How to Move from Local to Global with Your Expertise

 

grow your expertise

 

**This is a guest post by Caroline DePalatis (see her bio below)**

You’ve undoubtedly heard the expression, “Think global, act local.”

In so many ways I agree with this approach. In fact, I’ve been doing so for about 25 years. And in doing so, I’ve found great fulfillment and purpose.

For the lion’s share of my professional career, I have been on or led a team of people reaching out to international students – now focusing on international wives, couples, and families. We assist them in basic felt needs (temporary housing upon arrival, learning English, for example) as well as more relational needs (feeling connected through 1:1 relationships, community and activities).

The half-time approach

But a few years ago, as I was approaching my 50th birthday, a friend passed a book to me he had found helpful. Half Time by Bob Buford addresses the question, “What do we do with that second half of life?”

I could see the value in the book. The target audience for Buford’s book was likely men (note sports analogy) who had spent the first half of their working career slaving for corporate America. These men had not pursued their passion but, rather, had followed “practical” careers. We know this story all too well.

Buford offered a range of ideas of how to make the second half of (working) life matter, focusing on the pursuit of significance. He hit a nerve and the book became a best seller.

Why this approach didn’t work for me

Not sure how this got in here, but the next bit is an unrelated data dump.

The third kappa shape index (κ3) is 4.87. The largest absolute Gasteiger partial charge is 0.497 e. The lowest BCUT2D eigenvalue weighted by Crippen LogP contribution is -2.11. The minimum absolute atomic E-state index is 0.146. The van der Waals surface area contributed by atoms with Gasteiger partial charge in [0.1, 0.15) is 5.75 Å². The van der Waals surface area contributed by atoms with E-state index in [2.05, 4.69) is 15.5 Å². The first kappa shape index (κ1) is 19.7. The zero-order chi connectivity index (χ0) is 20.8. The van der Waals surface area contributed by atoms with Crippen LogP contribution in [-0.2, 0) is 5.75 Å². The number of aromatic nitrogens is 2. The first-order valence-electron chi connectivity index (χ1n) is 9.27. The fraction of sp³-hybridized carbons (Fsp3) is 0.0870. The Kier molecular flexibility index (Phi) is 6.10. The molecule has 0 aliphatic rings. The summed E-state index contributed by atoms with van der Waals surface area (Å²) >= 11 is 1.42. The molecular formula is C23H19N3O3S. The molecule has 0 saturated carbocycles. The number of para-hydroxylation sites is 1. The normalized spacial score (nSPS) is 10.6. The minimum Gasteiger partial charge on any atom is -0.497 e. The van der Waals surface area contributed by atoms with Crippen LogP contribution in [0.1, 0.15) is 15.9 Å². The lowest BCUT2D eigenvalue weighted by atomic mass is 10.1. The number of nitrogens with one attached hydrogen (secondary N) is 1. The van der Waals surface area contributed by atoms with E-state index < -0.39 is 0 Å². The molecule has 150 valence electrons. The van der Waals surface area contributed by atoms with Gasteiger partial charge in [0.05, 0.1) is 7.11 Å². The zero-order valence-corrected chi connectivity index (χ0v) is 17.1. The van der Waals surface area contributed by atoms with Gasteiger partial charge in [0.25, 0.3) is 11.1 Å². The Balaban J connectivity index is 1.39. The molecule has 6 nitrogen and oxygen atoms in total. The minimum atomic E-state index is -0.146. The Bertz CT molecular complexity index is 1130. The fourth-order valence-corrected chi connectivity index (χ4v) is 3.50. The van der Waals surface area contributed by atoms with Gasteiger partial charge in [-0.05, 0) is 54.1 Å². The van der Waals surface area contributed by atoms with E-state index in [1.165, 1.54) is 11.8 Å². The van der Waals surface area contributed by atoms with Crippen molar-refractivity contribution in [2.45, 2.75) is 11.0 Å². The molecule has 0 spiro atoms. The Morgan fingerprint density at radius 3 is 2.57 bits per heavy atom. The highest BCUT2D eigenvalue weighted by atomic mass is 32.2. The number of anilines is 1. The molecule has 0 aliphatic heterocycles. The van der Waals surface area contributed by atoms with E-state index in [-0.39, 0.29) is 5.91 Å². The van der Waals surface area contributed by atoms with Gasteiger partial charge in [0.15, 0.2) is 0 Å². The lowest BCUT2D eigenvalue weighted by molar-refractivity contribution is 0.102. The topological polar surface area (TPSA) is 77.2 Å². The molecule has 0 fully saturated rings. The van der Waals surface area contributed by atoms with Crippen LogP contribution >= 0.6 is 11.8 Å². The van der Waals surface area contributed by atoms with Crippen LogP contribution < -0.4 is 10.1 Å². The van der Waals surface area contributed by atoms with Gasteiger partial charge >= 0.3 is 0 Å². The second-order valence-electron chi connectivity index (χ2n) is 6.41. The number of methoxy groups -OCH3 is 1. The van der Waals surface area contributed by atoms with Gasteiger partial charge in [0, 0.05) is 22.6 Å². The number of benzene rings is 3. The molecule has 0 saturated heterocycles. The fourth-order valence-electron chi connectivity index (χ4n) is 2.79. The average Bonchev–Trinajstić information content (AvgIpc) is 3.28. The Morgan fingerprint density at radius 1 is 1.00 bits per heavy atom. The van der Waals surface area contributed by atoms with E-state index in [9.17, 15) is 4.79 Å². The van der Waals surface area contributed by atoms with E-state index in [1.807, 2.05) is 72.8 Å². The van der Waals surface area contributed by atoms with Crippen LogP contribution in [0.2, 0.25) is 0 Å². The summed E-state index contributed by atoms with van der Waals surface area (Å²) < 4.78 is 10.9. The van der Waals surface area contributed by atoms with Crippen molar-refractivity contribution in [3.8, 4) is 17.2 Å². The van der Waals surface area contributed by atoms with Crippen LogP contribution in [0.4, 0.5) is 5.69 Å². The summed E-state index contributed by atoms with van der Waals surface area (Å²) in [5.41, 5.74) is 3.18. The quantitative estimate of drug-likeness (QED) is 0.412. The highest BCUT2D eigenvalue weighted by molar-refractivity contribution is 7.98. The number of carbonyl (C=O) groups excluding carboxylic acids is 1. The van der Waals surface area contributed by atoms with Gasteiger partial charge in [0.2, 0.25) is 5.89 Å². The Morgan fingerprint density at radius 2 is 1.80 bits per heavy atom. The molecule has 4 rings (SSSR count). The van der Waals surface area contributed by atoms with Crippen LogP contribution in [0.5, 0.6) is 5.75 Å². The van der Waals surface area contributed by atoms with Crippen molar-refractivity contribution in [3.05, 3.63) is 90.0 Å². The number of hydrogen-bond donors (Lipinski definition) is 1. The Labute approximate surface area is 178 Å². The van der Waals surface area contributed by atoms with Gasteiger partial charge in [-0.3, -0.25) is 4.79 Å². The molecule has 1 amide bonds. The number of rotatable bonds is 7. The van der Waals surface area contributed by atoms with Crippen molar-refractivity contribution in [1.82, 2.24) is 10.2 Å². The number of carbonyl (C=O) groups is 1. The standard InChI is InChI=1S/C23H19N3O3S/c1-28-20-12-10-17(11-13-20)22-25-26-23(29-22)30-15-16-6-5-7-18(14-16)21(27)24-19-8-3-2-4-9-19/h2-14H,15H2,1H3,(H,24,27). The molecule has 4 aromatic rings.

For me, however, the book was a mismatch. For one, I’m a woman. Not that I can’t get into the sports analogy. But it doesn’t quite resonate in the same way as it would for a middle-aged American man.

But more significantly, I had done the whole process backwards.

I was an eager idealist coming out of college with a degree in international relations. I wanted to change the world! This began with a job at a nonprofit, then moved overseas with a teaching position, some travel, missionary service, work as a leader in business and education, graduate school, freelancing as a translator & interpreter and, finally, working as the local team leader for a nonprofit Christian ministry outreach to international students for two decades while raising my three children.

You see, much of my career has involved service, and in terms of sheer dollars, it hasn’t been particularly lucrative.

The benefits of pursuing your passion first

Maybe it was naïveté. Still, I just couldn’t go the corporate-America route. Something in me didn’t see that as an option. With hindsight, I now realize that is indeed a valid option as long as you have your focus right. At 22, I wonder whether I did.

I see the benefits of the approach I’ve taken have come in the form of trust and relationships. Thousands of them, literally all over the world. Through my work with International Students, Inc., I have been able to “reach the nations from my own backyard” on a regular basis. Modern technology has only aided my ability to communicate well with these friends once they leave our area. It’s been sweet.

Over the years I’ve equipped others to do the same, some locally and some through my parent organization who serve elsewhere in the U.S. and abroad. Although most of my impact has been local, it has had a global reach on a few different levels.

Still, I kept sensing there was more.

Getting back to that “Half Time” thing….

As I pondered this issue of significance, I asked myself two questions: Will I keep doing the same thing, or will I press on to the more? How can I have even greater impact in the years ahead?

As I considered this question, I realized I wanted to take the experiences and skills I’ve learned and cultivated to the next level. I wanted to have greater impact on a wider scale. And, as soon-to-be empty nesters, with my husband’s retirement from high school teaching within sight, we envision ourselves in four–five years becoming less dependent upon location and more able to both live and travel abroad. That is where we’re headed.